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Gospel centred sermons, based on the lectionary often in advance.

Mar 10, 2022

A sermon about living a heavenly reality drrawing on Luke 13:31-35 and especially Philippians 3:17-4:1

In Paul's church and Greek culture Paul was fighting an incredible battle. The churches that he planted were going off the rails. They were rejecting at least part of the message which Paul had told them and that meant they were behaving in ways that were destructive to the community and to themselves. The church was divided.


On the one hand a battle against his culture. Most Greek speaking people believed in only a shadowy afterlife. Real life was in this life. Life beyond death was a sort of dream. That meant that life was to be lived now. For many who were wealthy life was about eating, drinking, and sexual excess. It was about physical enjoyment here and now. For others it was about pleasure for the mind, philosophy, poetry, plays and debate. It was not that different to our culture. There was no real future so life was about what could be had in the present.


On the other hand in the Church especially among Jewish Christians Paul was facing a battle against (rules) a distorted understanding of the faith which said that to be Christian you had to become Jewish. Males had to be circumscised, certain foods like pork couldn’t be eaten and the festivals and other rules had to be followed. It was not that different to the distorted picture many have of Christians and Christianity. Many see you and I as people who want to set crazy rules for ourselves and impose them on others. No drinking, dancing, makeup, no sex and especially no fun.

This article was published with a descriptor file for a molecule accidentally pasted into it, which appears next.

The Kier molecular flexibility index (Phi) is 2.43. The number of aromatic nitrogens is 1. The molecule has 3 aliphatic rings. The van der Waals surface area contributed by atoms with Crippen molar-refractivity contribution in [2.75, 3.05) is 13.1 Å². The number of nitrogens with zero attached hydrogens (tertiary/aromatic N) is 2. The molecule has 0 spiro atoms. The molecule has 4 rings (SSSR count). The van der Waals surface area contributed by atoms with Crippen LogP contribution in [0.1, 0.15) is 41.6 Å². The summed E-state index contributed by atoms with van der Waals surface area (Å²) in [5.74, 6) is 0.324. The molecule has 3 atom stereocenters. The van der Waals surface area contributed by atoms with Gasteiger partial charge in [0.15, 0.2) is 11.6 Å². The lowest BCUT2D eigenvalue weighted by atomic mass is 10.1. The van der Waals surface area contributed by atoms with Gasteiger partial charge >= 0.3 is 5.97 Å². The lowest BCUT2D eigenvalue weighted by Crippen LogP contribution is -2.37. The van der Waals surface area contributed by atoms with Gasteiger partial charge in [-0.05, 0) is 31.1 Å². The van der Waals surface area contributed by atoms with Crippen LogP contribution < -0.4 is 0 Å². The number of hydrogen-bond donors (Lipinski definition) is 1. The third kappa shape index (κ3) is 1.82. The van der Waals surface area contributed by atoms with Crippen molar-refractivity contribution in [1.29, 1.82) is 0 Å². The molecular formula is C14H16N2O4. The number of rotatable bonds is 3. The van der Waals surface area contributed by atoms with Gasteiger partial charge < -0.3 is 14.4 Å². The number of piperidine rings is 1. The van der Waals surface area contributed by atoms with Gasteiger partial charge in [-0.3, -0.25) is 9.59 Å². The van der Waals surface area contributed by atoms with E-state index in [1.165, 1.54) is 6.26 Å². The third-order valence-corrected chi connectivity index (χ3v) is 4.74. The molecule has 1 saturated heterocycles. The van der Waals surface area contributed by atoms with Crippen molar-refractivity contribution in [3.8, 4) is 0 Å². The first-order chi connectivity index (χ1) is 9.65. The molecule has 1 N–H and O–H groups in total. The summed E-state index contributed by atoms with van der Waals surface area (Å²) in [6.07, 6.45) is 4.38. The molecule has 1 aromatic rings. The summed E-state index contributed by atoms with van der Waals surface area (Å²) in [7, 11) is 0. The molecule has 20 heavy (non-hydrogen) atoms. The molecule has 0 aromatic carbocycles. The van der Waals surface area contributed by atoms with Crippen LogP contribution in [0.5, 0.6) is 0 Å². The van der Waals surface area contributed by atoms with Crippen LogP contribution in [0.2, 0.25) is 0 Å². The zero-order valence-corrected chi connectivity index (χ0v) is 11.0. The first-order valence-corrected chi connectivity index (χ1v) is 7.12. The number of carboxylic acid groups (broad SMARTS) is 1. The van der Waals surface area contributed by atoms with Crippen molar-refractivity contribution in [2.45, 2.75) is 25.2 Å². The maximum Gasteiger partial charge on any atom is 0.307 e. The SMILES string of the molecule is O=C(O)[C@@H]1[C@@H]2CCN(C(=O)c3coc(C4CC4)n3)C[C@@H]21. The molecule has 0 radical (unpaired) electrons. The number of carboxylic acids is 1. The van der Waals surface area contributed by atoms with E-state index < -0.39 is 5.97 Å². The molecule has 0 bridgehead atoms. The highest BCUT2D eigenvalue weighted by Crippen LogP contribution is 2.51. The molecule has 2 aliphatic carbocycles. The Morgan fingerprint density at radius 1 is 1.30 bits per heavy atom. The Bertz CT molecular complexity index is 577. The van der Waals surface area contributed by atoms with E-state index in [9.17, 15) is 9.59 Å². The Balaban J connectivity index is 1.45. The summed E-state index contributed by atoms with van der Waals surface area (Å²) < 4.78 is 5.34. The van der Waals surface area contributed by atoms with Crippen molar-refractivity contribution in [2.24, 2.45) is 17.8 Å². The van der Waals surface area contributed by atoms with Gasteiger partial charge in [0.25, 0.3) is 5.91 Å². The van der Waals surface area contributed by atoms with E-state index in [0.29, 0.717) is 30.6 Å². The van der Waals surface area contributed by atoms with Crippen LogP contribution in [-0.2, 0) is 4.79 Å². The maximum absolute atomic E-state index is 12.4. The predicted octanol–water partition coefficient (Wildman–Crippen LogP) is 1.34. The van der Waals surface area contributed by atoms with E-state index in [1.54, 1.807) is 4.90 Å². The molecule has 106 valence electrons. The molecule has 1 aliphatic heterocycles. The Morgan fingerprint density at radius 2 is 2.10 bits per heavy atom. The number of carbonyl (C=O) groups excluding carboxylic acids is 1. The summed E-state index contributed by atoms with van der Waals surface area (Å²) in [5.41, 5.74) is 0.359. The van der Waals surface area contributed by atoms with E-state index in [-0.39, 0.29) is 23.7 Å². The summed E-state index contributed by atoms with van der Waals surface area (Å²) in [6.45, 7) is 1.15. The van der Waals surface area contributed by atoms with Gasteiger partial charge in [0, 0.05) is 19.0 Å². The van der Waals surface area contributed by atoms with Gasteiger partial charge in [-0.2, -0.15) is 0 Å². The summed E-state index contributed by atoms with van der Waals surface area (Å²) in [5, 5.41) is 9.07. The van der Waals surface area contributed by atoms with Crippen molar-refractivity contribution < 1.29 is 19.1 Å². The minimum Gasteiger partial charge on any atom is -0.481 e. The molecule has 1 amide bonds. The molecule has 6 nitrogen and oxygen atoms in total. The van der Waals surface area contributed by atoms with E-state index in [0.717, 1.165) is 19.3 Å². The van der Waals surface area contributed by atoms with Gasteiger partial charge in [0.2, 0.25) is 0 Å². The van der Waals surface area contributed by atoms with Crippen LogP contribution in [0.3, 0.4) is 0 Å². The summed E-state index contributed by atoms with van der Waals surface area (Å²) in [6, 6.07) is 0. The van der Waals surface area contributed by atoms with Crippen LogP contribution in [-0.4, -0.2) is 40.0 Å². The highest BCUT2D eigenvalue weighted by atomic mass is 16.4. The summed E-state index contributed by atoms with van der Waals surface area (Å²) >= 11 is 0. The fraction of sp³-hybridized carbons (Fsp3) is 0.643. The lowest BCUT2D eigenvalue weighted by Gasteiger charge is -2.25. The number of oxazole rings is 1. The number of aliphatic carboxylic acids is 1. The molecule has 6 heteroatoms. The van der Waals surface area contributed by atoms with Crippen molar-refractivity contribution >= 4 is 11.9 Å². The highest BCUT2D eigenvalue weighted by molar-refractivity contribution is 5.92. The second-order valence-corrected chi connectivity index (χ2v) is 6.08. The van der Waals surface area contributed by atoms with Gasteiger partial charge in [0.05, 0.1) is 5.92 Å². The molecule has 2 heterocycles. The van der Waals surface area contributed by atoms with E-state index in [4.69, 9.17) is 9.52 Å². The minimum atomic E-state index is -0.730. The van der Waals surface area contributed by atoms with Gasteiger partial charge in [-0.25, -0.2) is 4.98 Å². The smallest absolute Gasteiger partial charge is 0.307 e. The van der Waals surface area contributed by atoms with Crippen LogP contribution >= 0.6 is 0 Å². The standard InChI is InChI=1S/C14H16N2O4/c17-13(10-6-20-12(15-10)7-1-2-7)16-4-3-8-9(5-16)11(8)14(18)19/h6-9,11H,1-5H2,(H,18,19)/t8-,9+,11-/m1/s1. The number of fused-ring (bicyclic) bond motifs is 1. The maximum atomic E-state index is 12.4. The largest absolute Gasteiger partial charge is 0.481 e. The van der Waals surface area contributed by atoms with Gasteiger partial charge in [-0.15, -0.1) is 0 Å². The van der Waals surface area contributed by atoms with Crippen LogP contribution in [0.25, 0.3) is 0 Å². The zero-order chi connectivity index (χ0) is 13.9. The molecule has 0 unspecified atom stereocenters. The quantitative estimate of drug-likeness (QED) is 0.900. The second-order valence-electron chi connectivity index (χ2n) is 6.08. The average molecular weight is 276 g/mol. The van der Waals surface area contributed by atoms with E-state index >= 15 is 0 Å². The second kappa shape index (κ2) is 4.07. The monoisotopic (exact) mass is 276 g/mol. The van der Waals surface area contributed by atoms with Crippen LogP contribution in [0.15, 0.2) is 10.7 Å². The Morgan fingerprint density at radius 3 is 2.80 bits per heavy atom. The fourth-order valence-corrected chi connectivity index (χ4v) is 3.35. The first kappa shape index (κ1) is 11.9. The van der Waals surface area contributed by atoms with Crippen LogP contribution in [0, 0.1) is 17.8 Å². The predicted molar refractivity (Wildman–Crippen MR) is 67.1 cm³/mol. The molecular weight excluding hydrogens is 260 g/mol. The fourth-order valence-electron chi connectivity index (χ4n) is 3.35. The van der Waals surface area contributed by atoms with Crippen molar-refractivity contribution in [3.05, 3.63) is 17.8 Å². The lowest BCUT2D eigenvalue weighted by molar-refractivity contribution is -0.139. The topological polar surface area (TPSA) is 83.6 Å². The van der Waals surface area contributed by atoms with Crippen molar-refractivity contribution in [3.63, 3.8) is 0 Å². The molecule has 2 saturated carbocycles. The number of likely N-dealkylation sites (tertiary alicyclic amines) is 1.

These two extremes have at heart exactly the same wrong beliefs what is important is us and either our goodness or our self satisfaction. It’s what we do and have which gives us either pleasure or makes us acceptable to God.


Their God Paul says is their belly. They either lead a life of excess and destroy not only their bodies but also their inner being or they practice self denial, also destroying the body and with it their soul.


Their glory is their shame. The body (which fails in time), money, material things, or even the law and excessive rule keeping. No-one can truly always keep all the rules and love God with all they have and their neighbour as themselves. Their minds are set on earthly things and not on God’s freely given love, on loving God & on loving their neighbour.


That's what paul is having a go at -minds set on earthly things, so you would expect Paul to say - steer a middle course. Moderation in all things!


But Paul takes a radically different course. He says instead - That our home, our reality, the stuff which makes life real is the reality of heaven.


Paul says that we are citizens of heaven. He says that we wait for Jesus to come. That when he comes he will change our mortal bodies, these bodies that let us down into immortal bodies, bodies that will never let us down and that all things things will become subject to Jesus. Jesus’ shares his back from the dead, eternal life with us. In the end of as the book of Revelation says “the Kingom of this World”, will become “the Kingdom of this world”. Heaven and Earth will be joined together just as they are in Jesus.


This is all well and good of course but isn't it so heavenly minded that it is no earthly good? Isn't it just pie in the sky when we die? A great future hope but not too much use here and now?


One of my favourite movies is the Shawshank Redemption. A man is wrongly convicted of his wife’s murder and sentenced to life. He never gives up. He knows his truth is not the jail. His truth is that he is innocent. He is not what he appears to be.